Exclusive: Europe plans major scaling back of financial trading tax
By John O'Donnell and Ilona Wissenbach
BRUSSELS (Reuters) - European countries planning a tax on financial transactions are set to drastically scale back the levy, cutting the charge by as much as 90 percent and delaying its full roll-out for years, in what would be a major victory for banks.
Such sweeping changes would blunt the impact of the tax, pushed for by German Chancellor Angela Merkel and popular with voters who blame bankers for the financial crisis.
The revisions have yet to be formally proposed but were revealed to Reuters by officials working on the project.
Banks have lobbied furiously against the tax, due to be levied by Germany, France and nine other European states. It has also hit legal challenges from Britain, which will not join the tax but fears being forced to collect it on behalf of other EU states, driving business from London's financial center.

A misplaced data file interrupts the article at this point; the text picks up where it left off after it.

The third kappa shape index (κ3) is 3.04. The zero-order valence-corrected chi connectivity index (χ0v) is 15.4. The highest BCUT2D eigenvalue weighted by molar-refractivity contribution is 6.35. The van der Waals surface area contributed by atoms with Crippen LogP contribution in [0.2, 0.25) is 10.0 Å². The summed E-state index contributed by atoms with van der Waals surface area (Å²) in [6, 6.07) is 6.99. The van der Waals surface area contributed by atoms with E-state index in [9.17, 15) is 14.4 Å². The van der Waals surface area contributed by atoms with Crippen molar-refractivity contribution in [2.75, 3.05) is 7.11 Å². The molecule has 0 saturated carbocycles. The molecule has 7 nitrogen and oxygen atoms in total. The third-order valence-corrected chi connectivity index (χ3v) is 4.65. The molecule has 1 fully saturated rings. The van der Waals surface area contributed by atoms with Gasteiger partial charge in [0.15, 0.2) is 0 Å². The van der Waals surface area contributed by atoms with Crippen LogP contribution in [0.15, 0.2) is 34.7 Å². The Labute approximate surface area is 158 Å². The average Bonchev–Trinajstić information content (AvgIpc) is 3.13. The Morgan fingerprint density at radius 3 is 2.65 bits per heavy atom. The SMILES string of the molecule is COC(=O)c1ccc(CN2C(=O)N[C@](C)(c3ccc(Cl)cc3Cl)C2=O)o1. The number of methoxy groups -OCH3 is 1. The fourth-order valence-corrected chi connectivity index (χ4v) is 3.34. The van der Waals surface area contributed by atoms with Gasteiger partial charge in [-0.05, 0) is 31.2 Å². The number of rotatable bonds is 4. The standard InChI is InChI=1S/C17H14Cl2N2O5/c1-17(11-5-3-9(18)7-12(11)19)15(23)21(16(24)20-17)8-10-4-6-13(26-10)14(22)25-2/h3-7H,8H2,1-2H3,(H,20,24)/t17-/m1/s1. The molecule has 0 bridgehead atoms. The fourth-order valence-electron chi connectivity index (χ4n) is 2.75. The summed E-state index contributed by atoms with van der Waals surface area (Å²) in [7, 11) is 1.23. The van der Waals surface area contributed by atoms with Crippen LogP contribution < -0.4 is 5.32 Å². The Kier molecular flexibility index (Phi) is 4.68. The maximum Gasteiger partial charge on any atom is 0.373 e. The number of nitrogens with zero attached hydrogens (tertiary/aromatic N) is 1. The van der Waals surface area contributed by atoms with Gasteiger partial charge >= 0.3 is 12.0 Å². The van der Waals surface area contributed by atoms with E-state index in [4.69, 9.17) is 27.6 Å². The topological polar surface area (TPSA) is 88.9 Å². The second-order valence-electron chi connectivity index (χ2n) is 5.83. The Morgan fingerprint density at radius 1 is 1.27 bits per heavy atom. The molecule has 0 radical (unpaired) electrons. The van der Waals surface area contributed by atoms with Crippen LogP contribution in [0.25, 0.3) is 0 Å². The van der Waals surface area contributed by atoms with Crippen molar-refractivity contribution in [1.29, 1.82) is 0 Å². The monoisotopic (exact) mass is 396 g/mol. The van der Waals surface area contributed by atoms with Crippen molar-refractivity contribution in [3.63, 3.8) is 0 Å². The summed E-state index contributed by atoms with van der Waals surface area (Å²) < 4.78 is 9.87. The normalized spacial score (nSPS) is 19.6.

Under the latest model, the standard rate for trading bonds and shares could drop to just 0.01 percent of the value of a deal, from 0.1 percent in an original blueprint drafted by Brussels. That would raise only about 3.5 billion euros, rather than the 35 billion initially forecast, a senior official said.
The tax may now also be introduced more gradually: rather than applying to trades in stocks, bonds and some derivatives from 2014, it may apply next year only to shares. Bond trades would not be taxed for two years and derivatives even later.
The roll-out could be scrapped altogether if, for example, the tax pushed traders to move deals abroad to avoid paying it.
Proponents of the tax said such changes would render it toothless. Continued...